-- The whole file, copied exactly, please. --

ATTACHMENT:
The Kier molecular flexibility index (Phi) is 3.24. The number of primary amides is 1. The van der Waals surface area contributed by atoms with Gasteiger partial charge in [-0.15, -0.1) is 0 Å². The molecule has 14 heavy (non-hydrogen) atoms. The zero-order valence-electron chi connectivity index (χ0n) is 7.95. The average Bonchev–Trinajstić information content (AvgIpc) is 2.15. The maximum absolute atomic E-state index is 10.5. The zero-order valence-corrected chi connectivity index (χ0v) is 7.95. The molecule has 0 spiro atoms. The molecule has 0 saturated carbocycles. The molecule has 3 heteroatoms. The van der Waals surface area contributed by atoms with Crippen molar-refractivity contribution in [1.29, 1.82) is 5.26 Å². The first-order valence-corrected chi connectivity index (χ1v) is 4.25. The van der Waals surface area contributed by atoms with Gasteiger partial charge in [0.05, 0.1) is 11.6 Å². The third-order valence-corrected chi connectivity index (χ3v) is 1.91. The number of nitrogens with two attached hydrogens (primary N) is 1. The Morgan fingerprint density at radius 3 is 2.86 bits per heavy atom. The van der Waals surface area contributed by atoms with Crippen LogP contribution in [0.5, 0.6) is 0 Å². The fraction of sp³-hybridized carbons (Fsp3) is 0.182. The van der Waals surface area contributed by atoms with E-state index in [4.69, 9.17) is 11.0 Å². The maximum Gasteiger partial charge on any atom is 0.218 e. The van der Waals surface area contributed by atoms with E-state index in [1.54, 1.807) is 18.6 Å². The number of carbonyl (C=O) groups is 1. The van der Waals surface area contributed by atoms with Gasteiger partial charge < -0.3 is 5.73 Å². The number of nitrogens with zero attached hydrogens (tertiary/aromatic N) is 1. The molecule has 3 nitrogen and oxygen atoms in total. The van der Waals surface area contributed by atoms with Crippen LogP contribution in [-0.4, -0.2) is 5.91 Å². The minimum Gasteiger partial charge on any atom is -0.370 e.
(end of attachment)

The Kier molecular flexibility index (Phi) is 3.24. The number of primary amides is 1. The van der Waals surface area contributed by atoms with Gasteiger partial charge in [-0.15, -0.1) is 0 Å². The molecule has 14 heavy (non-hydrogen) atoms. The zero-order valence-electron chi connectivity index (χ0n) is 7.95. The average Bonchev–Trinajstić information content (AvgIpc) is 2.15. The maximum absolute atomic E-state index is 10.5. The zero-order valence-corrected chi connectivity index (χ0v) is 7.95. The molecule has 0 spiro atoms. The molecule has 0 saturated carbocycles. The molecule has 3 heteroatoms. The van der Waals surface area contributed by atoms with Crippen molar-refractivity contribution in [1.29, 1.82) is 5.26 Å². The first-order valence-corrected chi connectivity index (χ1v) is 4.25. The van der Waals surface area contributed by atoms with Gasteiger partial charge in [0.05, 0.1) is 11.6 Å². The third-order valence-corrected chi connectivity index (χ3v) is 1.91. The number of nitrogens with two attached hydrogens (primary N) is 1. The Morgan fingerprint density at radius 3 is 2.86 bits per heavy atom. The van der Waals surface area contributed by atoms with Crippen LogP contribution in [0.5, 0.6) is 0 Å². The fraction of sp³-hybridized carbons (Fsp3) is 0.182. The van der Waals surface area contributed by atoms with E-state index in [4.69, 9.17) is 11.0 Å². The maximum Gasteiger partial charge on any atom is 0.218 e. The van der Waals surface area contributed by atoms with E-state index in [1.54, 1.807) is 18.6 Å². The number of carbonyl (C=O) groups is 1. The van der Waals surface area contributed by atoms with Gasteiger partial charge < -0.3 is 5.73 Å². The number of nitrogens with zero attached hydrogens (tertiary/aromatic N) is 1. The molecule has 3 nitrogen and oxygen atoms in total. The van der Waals surface area contributed by atoms with Crippen LogP contribution in [-0.4, -0.2) is 5.91 Å². The minimum Gasteiger partial charge on any atom is -0.370 e.